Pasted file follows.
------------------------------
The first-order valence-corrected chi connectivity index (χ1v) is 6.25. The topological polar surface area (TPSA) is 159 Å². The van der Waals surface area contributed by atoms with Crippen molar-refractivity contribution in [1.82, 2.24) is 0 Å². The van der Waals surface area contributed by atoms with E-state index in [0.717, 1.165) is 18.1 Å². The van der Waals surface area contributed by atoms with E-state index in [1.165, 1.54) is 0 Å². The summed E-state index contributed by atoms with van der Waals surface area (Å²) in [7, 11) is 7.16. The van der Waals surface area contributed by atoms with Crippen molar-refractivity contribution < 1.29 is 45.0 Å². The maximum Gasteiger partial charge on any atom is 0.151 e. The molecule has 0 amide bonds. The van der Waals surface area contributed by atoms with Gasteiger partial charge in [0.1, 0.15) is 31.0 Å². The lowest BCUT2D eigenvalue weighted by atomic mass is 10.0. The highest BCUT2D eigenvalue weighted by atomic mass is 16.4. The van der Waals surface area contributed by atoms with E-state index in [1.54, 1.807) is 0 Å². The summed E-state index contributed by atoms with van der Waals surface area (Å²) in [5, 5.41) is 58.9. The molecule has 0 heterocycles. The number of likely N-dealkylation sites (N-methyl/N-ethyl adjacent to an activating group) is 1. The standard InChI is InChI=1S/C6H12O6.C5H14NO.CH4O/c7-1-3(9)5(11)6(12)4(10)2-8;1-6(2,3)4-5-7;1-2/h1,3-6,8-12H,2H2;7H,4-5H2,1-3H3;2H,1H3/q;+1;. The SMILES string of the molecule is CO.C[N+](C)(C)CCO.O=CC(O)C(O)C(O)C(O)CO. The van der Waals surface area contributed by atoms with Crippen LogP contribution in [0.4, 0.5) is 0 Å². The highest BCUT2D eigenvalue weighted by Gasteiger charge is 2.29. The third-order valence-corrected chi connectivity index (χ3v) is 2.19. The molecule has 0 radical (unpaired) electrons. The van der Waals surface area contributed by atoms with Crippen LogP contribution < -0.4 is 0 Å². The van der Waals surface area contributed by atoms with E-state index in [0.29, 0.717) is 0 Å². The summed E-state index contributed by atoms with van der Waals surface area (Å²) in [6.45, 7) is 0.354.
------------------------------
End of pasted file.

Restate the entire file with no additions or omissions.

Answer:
The first-order valence-corrected chi connectivity index (χ1v) is 6.25. The topological polar surface area (TPSA) is 159 Å². The van der Waals surface area contributed by atoms with Crippen molar-refractivity contribution in [1.82, 2.24) is 0 Å². The van der Waals surface area contributed by atoms with E-state index in [0.717, 1.165) is 18.1 Å². The van der Waals surface area contributed by atoms with E-state index in [1.165, 1.54) is 0 Å². The summed E-state index contributed by atoms with van der Waals surface area (Å²) in [7, 11) is 7.16. The van der Waals surface area contributed by atoms with Crippen molar-refractivity contribution < 1.29 is 45.0 Å². The maximum Gasteiger partial charge on any atom is 0.151 e. The molecule has 0 amide bonds. The van der Waals surface area contributed by atoms with Gasteiger partial charge in [0.1, 0.15) is 31.0 Å². The lowest BCUT2D eigenvalue weighted by atomic mass is 10.0. The highest BCUT2D eigenvalue weighted by atomic mass is 16.4. The van der Waals surface area contributed by atoms with E-state index in [1.54, 1.807) is 0 Å². The summed E-state index contributed by atoms with van der Waals surface area (Å²) in [5, 5.41) is 58.9. The molecule has 0 heterocycles. The number of likely N-dealkylation sites (N-methyl/N-ethyl adjacent to an activating group) is 1. The standard InChI is InChI=1S/C6H12O6.C5H14NO.CH4O/c7-1-3(9)5(11)6(12)4(10)2-8;1-6(2,3)4-5-7;1-2/h1,3-6,8-12H,2H2;7H,4-5H2,1-3H3;2H,1H3/q;+1;. The SMILES string of the molecule is CO.C[N+](C)(C)CCO.O=CC(O)C(O)C(O)C(O)CO. The van der Waals surface area contributed by atoms with Crippen LogP contribution in [0.4, 0.5) is 0 Å². The highest BCUT2D eigenvalue weighted by Gasteiger charge is 2.29. The third-order valence-corrected chi connectivity index (χ3v) is 2.19. The molecule has 0 radical (unpaired) electrons. The van der Waals surface area contributed by atoms with Crippen LogP contribution < -0.4 is 0 Å². The van der Waals surface area contributed by atoms with E-state index in [0.29, 0.717) is 0 Å². The summed E-state index contributed by atoms with van der Waals surface area (Å²) in [6.45, 7) is 0.354.